By Jill Brooke
You can expect to see a lot of dusky blue next year.
The Pantone Color Institute announced that its 2020 Color of the Year is Classic Blue, a shade that evokes “sky at dusk,”
“It’s a color that anticipates what’s going to happen next,” said Laurie Pressman, the vice president of the Pantone Color Institute, which selects the Color of the Year. Adds Leatrice Elseman, Executive Director of the Pantone Color Institute, “We are living in a time that requires trust and faith. It is this kind of constancy and confidence that is expressed by Classic Blue, a solid and dependable blue hue we can always rely on.”
Well, what is going to happen next is it will be a fun game to see how this color will populate – and pollinate – art, fashion, make-up, table settings, wallpapers, art, wellness, cocktail drinks, etc. as well as gardens and floral arrangments.
You can think of it as a gimmick – the Pantone team says it patrols all pop culture to see what’s becoming popular – or you can look at it as an opportunity. Yes, an opportunity.
As you know, we at Flower Power Daily look at the world through flowers because it makes everything happier, brighter and more interesting. We provide a burst of beauty through photography and then interesting knowledge learning about the flower mentioned. We do this all the time since that little tweak in our thinking can enhance and improve our joie de vivre.
But with the color of the year being Classic Blue, you can now focus your lens to see how this color will impact your year. Already I’ve had a wonderful hour thinking of different flowers and floral products in blue like delphiniums – also known as larkspur.
There is a candle by Bath & Body Works called Midnight Blue Citrus.
There will be bartenders creating drinks shaken and stirred to sample at restaurant outings.
And of course, decor wallpapers like this one from Eskipaper.com will be showcased as well as fashions.
Pantone has named a color of the year for more than two decades. Last year it was Living Coral and we certainly saw that color bloom in many flower arrangements, fashion choices and even in the “Downton Abbey” movie.
For Pantone to name this color now means that it is starting to surface in pop culture at this moment. It will just be even more so for all next year. Check out how the clever people at Drew Barrymore’s Flower Beauty already knew these trends were happening and introduced new products.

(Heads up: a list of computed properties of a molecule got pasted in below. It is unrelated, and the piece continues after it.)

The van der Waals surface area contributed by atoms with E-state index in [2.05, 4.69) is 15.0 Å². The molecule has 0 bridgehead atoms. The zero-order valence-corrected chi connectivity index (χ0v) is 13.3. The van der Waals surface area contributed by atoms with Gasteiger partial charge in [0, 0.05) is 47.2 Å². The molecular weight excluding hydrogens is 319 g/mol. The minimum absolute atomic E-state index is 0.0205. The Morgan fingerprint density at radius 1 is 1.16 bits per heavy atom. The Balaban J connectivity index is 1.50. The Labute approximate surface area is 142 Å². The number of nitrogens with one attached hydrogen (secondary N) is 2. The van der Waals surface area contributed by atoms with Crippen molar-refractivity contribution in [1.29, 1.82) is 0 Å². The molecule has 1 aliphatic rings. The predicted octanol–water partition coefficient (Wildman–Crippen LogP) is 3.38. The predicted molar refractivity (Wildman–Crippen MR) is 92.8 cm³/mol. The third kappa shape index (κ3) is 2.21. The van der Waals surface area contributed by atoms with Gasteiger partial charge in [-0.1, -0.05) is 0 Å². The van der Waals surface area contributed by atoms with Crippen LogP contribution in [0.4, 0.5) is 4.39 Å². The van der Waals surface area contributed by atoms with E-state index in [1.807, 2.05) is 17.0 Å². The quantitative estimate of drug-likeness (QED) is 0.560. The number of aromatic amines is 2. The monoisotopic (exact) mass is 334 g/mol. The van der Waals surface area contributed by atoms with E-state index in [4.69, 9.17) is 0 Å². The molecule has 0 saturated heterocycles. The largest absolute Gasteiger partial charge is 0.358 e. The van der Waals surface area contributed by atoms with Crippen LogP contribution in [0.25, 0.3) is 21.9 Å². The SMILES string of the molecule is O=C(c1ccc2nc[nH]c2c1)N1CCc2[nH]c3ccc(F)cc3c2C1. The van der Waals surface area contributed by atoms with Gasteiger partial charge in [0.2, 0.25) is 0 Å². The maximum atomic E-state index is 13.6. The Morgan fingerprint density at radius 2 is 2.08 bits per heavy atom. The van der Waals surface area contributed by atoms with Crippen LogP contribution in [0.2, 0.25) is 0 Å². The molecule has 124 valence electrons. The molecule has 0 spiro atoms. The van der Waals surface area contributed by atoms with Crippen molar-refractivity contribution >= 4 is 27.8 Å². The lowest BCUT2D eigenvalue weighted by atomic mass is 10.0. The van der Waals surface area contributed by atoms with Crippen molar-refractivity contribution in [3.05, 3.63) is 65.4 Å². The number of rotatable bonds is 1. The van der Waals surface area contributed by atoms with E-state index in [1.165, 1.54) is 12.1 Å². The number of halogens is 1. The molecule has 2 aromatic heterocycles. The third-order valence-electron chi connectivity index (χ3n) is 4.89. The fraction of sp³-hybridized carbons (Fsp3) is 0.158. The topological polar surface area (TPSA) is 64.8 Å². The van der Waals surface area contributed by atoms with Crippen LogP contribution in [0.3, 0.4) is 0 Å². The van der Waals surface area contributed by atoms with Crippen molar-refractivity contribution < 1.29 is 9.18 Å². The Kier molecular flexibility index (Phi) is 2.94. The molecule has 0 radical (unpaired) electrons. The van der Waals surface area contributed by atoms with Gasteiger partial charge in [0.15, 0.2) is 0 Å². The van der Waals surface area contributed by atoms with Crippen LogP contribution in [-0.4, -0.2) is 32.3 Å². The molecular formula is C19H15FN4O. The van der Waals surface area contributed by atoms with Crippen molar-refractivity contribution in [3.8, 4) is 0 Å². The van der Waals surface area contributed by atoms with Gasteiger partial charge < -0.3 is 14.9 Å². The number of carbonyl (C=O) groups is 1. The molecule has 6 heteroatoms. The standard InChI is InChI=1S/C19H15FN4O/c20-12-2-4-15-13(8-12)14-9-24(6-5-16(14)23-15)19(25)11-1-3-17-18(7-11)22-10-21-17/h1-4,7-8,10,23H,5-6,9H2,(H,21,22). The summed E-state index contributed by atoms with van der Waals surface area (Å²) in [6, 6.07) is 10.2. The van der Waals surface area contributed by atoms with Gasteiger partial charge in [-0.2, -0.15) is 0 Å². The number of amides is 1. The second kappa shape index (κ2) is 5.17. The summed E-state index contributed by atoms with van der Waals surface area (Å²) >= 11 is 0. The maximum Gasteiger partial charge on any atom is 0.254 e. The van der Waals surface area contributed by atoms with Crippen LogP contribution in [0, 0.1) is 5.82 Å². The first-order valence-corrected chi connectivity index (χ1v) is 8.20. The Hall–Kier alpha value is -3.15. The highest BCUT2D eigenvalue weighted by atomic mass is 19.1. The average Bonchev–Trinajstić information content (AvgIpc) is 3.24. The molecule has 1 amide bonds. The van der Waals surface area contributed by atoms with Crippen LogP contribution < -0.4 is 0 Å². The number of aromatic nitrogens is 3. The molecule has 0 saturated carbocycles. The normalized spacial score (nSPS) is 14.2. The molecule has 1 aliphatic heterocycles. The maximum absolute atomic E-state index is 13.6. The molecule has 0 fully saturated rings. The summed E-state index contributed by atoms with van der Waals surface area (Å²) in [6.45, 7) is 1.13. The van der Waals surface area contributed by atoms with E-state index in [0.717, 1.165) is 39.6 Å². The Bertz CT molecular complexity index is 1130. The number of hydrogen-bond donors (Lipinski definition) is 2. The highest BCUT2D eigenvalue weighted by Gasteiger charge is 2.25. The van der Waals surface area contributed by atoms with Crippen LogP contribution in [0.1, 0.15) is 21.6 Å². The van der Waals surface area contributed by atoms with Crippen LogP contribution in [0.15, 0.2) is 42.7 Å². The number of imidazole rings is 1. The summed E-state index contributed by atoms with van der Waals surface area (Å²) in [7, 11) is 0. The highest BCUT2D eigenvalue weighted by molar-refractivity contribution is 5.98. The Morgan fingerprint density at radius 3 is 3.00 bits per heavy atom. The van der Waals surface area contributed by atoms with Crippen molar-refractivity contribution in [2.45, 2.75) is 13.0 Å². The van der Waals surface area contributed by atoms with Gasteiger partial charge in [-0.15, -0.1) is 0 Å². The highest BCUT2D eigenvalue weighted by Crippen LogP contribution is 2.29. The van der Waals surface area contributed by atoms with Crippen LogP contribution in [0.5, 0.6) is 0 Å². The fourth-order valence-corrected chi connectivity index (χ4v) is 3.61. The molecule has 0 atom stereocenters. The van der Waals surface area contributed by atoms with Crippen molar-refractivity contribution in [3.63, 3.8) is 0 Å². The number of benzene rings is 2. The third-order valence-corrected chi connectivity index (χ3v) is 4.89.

Can you find five things in your life today that is this color blue?
There are also these nail polishes from JINSoon. Maybe consider getting a blue manicure this month. I found an Akris shirt that I will now start wearing more.
And don’t think that this doesn’t matter. Remember how Meryl Streep (playing Vogue’s Anna Wintour as Miranda Priestly) schooled Anne Hathaway (Andy) in “The Devil Wears Prada.”
Streep’s character was agonizing over what color blue would be the right belt color for a shoot.
“OK, I see. You think this has nothing to do with you,” Streep sniffs. “You go to your closet and you select that lumpy, loose sweater, for instance, because you’re trying to tell the world that you take yourself too seriously to care about what you put on your back, but what you don’t know is that that sweater is not just blue. It’s not turquoise. It’s not lapis. It’s actually cerulean.
“And you’re also blithely unaware of the fact that Oscar de la Renta did a collection of cerulean gowns, and then I think it was Yves Saint Laurent who showed cerulean military jackets, and then cerulean quickly shot up in the collections of eight different designers. And then it filtered down through department stores, and then trickled on down into some tragic Casual Corner where you no doubt fished it out of some clearance bin.
“However, that blue represents millions of dollars and countless jobs, and it’s sort of comical how you think you made a choice that exempts you from the fashion industry when, in fact, you’re wearing a sweater that was selected for you by the people in this room.”
So before we mock any color trend, maybe we should embrace the work behind it.
It’s the trickle-down theory at its best. Furthermore, we are alive – lucky us – and have the ability to dive into trends with gusto for the fun of it.
Oddly enough, Pantone’s Color of the Year in 1999 was Cerulean Blue. “We were moving into Y2K and wondering is the world going to fall apart,” says Pressman, noting how this year’s color offers reassurance and confidence.
So now Classic Blue has been anointed the color for calm, contemplation and action. We all certainly need it. What a great way to embark into the New Year.
Jill Brooke is a former CNN correspondent, Post columnist and editor-in-chief of Avenue and Travel Savvy magazine. She is an author and the editorial director of FPD.